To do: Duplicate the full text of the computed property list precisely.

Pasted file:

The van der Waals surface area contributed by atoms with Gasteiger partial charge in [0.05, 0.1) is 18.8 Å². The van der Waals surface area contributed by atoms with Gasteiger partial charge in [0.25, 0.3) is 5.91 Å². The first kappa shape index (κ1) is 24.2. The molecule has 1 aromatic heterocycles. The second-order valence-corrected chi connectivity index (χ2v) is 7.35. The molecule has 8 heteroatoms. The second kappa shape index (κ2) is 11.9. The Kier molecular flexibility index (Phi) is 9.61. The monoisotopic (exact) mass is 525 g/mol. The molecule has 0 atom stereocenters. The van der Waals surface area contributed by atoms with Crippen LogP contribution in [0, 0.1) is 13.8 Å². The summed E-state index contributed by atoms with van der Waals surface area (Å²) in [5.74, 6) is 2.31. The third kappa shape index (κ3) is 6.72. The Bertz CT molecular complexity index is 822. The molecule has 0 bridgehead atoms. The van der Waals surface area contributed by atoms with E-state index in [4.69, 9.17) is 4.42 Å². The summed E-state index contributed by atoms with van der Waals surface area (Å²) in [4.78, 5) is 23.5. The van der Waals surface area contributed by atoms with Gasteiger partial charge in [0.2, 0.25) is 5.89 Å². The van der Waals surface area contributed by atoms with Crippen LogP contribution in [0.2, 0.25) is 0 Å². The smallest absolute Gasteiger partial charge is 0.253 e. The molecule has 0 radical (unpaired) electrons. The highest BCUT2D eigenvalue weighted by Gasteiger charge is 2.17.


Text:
The van der Waals surface area contributed by atoms with Gasteiger partial charge in [0.05, 0.1) is 18.8 Å². The van der Waals surface area contributed by atoms with Gasteiger partial charge in [0.25, 0.3) is 5.91 Å². The first kappa shape index (κ1) is 24.2. The molecule has 1 aromatic heterocycles. The second-order valence-corrected chi connectivity index (χ2v) is 7.35. The molecule has 8 heteroatoms. The second kappa shape index (κ2) is 11.9. The Kier molecular flexibility index (Phi) is 9.61. The monoisotopic (exact) mass is 525 g/mol. The molecule has 0 atom stereocenters. The van der Waals surface area contributed by atoms with Crippen LogP contribution in [0, 0.1) is 13.8 Å². The summed E-state index contributed by atoms with van der Waals surface area (Å²) in [5.74, 6) is 2.31. The third kappa shape index (κ3) is 6.72. The Bertz CT molecular complexity index is 822. The molecule has 0 bridgehead atoms. The van der Waals surface area contributed by atoms with E-state index in [4.69, 9.17) is 4.42 Å². The summed E-state index contributed by atoms with van der Waals surface area (Å²) in [4.78, 5) is 23.5. The van der Waals surface area contributed by atoms with Gasteiger partial charge in [0.2, 0.25) is 5.89 Å². The van der Waals surface area contributed by atoms with Crippen LogP contribution in [0.2, 0.25) is 0 Å². The smallest absolute Gasteiger partial charge is 0.253 e. The molecule has 0 radical (unpaired) electrons. The highest BCUT2D eigenvalue weighted by Gasteiger charge is 2.17.